The Yomiuri Shimbun
TOKYO — Computer security experts from Japan and abroad will gather in Tokyo later this month to discuss cutting-edge measures against cyberattacks.
The Code Blue conference will be held Feb. 17 and 18, attended by world-class computer security experts often called “white hat hackers.” It will be the first such international gathering initiated by Japan, with the exception of corporate-sponsored conferences. Japanese experts planned the event amid growing concern over a rapid increase in cyberattacks, to present and share information on computer and information security.
The Black Hat is well known among similar international gatherings, attracting nearly 10,000 people every year to listen to presentations by famous hackers. First held in Las Vegas in 1997, the Black Hat meetings are also held in Europe and other countries, but there has not been one in Japan since 2008.
The Code Blue conference was planned by Japanese information security experts and others aiming to hold an event equivalent to the Black Hat in this country. Keynote speeches will be made by Jeff Moss, a legendary hacker who founded the Black Hat and belongs to the U.S. Department of Homeland Security’s Advisory Council, and Chris Eagle, a senior lecturer of computer science at the Naval Postgraduate School in Monterey, Calif.
Twelve security experts from Japan, Belgium, South Korea, the United States and other countries who were selected through a screening of their theses will also make presentations at the conference. They will cover a wide range of issues, including hacking a system to control important infrastructure and the danger posed by networked home appliances.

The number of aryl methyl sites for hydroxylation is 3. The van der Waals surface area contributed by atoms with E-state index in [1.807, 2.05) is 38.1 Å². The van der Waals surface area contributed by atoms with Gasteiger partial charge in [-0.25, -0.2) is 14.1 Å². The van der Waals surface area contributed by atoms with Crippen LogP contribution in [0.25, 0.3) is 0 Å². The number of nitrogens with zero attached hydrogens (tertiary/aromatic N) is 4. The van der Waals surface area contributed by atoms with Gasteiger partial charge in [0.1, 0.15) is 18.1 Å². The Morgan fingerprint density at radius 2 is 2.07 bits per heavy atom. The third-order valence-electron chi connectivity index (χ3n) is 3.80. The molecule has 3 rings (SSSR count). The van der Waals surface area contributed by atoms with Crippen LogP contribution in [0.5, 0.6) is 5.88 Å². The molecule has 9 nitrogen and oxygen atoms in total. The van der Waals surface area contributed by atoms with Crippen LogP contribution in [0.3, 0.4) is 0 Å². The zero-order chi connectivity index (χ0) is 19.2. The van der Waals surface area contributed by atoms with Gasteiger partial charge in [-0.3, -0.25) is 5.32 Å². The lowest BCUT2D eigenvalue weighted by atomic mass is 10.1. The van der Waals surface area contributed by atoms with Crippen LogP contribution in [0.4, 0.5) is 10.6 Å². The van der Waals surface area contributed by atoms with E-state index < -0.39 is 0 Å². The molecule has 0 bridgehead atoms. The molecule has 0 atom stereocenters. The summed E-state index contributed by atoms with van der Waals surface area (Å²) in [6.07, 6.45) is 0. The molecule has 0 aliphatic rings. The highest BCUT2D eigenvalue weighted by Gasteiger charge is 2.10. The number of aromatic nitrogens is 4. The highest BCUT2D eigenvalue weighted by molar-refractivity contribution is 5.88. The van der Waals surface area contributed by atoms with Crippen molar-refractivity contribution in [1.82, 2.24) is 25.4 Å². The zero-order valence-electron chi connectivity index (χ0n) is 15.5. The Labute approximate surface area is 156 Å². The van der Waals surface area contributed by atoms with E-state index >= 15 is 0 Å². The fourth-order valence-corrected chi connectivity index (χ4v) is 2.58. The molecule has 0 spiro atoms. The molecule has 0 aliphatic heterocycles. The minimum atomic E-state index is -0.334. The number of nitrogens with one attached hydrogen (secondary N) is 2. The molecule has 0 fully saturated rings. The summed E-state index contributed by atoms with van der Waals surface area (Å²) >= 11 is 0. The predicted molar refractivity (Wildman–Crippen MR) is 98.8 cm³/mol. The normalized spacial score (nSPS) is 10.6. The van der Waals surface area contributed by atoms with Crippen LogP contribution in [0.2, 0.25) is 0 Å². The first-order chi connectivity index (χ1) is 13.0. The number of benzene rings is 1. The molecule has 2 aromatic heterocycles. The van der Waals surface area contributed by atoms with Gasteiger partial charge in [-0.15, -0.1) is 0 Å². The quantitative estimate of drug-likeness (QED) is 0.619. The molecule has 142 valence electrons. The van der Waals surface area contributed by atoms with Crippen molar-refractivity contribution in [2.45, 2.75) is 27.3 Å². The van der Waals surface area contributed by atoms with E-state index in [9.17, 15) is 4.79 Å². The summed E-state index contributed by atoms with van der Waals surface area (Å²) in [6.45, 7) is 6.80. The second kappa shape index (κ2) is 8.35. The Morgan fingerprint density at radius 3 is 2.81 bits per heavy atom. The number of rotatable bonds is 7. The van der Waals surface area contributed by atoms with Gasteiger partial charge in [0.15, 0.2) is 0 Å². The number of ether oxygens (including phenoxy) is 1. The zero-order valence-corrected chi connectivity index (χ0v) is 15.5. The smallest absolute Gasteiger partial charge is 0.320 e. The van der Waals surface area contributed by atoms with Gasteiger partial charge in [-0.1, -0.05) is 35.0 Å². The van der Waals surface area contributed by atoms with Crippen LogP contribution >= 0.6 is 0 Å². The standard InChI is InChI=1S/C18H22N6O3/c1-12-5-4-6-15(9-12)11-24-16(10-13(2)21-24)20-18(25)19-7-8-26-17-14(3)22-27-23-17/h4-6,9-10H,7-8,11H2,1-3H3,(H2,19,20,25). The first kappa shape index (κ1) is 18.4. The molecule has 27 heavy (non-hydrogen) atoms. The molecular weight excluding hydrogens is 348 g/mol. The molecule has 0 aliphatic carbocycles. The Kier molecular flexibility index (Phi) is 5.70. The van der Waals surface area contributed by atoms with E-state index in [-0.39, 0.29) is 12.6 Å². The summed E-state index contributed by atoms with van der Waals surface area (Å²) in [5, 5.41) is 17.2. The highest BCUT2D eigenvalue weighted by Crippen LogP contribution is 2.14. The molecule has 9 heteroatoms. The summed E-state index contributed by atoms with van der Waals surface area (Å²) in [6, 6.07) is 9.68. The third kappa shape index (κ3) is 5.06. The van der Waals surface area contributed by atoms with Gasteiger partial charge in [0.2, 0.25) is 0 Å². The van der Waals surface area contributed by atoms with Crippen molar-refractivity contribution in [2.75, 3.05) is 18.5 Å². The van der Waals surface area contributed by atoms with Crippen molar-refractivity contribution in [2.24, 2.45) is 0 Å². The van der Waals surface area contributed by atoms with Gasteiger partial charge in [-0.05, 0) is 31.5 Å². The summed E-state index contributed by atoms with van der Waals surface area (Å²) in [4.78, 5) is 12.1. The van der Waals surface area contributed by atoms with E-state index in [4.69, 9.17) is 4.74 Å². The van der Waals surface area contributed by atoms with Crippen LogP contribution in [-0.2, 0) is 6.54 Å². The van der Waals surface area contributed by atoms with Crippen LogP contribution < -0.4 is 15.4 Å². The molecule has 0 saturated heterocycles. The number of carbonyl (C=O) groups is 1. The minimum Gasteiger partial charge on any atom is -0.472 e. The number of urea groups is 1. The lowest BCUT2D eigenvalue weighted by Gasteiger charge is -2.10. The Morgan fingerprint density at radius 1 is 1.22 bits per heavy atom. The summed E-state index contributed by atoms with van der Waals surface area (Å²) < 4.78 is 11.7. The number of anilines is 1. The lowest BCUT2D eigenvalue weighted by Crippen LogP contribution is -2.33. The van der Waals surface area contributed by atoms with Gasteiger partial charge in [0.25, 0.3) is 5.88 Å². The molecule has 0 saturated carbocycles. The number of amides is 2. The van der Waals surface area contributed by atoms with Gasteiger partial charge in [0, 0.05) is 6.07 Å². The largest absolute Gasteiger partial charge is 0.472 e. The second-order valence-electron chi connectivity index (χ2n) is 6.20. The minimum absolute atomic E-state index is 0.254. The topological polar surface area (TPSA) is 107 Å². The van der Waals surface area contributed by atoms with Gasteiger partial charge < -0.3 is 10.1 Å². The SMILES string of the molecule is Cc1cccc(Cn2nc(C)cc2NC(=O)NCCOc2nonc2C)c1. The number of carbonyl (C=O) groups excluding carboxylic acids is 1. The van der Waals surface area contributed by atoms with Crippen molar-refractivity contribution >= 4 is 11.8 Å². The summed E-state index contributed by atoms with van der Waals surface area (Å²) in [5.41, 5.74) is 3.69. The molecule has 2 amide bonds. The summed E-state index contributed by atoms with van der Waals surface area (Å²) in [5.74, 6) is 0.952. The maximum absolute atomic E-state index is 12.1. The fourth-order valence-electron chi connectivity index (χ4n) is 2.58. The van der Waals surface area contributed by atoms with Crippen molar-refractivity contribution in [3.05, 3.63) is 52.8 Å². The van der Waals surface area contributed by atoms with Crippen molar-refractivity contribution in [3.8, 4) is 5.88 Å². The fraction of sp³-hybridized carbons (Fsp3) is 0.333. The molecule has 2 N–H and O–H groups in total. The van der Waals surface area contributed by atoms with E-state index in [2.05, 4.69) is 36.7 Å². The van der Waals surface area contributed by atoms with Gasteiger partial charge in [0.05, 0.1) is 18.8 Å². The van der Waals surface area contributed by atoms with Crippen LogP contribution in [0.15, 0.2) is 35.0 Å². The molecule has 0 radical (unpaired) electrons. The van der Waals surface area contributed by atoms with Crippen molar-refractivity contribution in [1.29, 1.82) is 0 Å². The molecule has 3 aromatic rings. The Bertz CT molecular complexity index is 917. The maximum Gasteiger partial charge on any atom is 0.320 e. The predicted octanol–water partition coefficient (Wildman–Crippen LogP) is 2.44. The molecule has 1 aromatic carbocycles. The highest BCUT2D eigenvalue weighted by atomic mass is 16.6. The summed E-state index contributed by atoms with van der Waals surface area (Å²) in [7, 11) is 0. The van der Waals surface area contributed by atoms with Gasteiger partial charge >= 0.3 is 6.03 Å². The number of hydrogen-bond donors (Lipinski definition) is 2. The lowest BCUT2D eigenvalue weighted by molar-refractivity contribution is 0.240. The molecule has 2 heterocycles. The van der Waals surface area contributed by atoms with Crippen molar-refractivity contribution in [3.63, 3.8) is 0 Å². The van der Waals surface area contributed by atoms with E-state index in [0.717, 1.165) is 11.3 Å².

“Code Blue is a hospital emergency code that indicates a patient in need of immediate medical attention, or that calls for relevant teams to respond immediately. We named the conference after the code because we hope to save the world by combining people’s knowledge,” a spokeswoman for the conference said.
Dai Shimogaito, one of the presenters at the conference, will talk about the recovery of data damaged by disasters or cyberattacks.
Shimogaito, 39, runs a data recovery firm in Osaka. While he is a well known specialist in the field of digital forensics, a science necessary for computer crime investigation, he has not made a prominent public appearance so far because he did not want to reveal his methods to criminals.
However, he changed his mind after the March 2011 Great East Japan Earthquake. In the wake of the disaster, many computer experts, including Shimogaito, tried to recover data from computers damaged by tsunami.
Data recovery technologies dramatically improved as a result of the experience. “We should share the technologies Japan accumulated after the earthquake with the rest of the world,” Shimogaito said.